Are United States and Taliban on the Same Page?


By Agha Iqrar Haroon

In an interview with Marco Werman of the public radio “The World” US special representative for Afghanistan reconciliation Zalmay Khalilzad has indicated that only Afghans will decide what kind of government they wish in Kabul and what role women will have in their social system?

Writer of this article Agha Iqrar Haroon while covering the Afghan War in 1996.

Zalmay Khalilzad during his interview was asked that was there also the additional and noble goal of improving the lives of women and children in Afghanistan and how will the US continue to advocate and support that?

His answer was modest but enough to understand that the US does not want for the time being to meddle more with the Afghan issues.

Zalmay said: “Well, the decision about the future is up to the Afghans. It’s not the responsibility of the United States to organize other Countries.”

His statement indicates the following;

  • The US is no more interested in what kind of government and what kind of role of women in the Afghan society will be after the withdrawal of US forces and this is up to the Afghans to decide this issue.
  • The imposition of western democracy in Afghanistan is no more a must option for NATO and the United States for developing a workable contact with the future government of Afghanistan and a moderate Islamic system would also be acceptable for the western world in Kabul.
  • The Taliban are following their commitment of not attacking the US or NATO forces for the last 16 months.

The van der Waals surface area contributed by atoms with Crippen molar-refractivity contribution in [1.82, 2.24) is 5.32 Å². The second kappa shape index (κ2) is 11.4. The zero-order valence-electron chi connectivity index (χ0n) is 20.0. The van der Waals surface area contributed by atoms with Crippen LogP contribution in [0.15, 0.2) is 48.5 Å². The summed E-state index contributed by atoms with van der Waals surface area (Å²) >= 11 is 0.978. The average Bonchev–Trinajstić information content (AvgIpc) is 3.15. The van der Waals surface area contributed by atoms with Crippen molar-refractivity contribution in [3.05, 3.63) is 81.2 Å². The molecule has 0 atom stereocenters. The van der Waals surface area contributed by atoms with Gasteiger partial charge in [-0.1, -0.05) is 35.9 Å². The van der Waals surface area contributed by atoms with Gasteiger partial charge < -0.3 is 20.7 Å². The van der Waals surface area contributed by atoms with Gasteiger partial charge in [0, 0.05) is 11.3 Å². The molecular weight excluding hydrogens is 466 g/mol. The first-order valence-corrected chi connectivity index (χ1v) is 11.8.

• Relations between the United States and the Taliban are comfortable because the US has accepted the core demand of the Taliban that let Afghans decide their future government and the mode of their future government.
  • The US government is least bother about the fate of the Afghan President Ashraf Ghani, who according to the US intelligence, has already lost control over the Country and the Taliban, standing just out of Kabul, do not want to create any situation for the US forces; therefore, they are waiting for smooth withdrawal of the US and then they can guillotine Ghani’s government any time of their (Taliban) choice.

The United States, according to the official data, spent somewhere around a trillion dollars to wage a war in Afghanistan. The US troops are now leaving a very uncertain situation for the Afghans: 45,000 Afghan security forces have died, 111,000 civilians dead, the US troops’ fatalities far lower but still at 2,300. One wonders what the sacrifices were about.

News coming from Kabul suggests that NATO and the US forces are concentrating on their smooth withdrawal and avoiding engaging in local issues or increasing attacks of Taliban on Afghan security forces.

Those who understand the currents and undercurrents of the Afghan war are of the view that massive advantage of the Taliban is not possible if the US and NATO are seriously providing air, ground, and intel cover to Afghan security forces.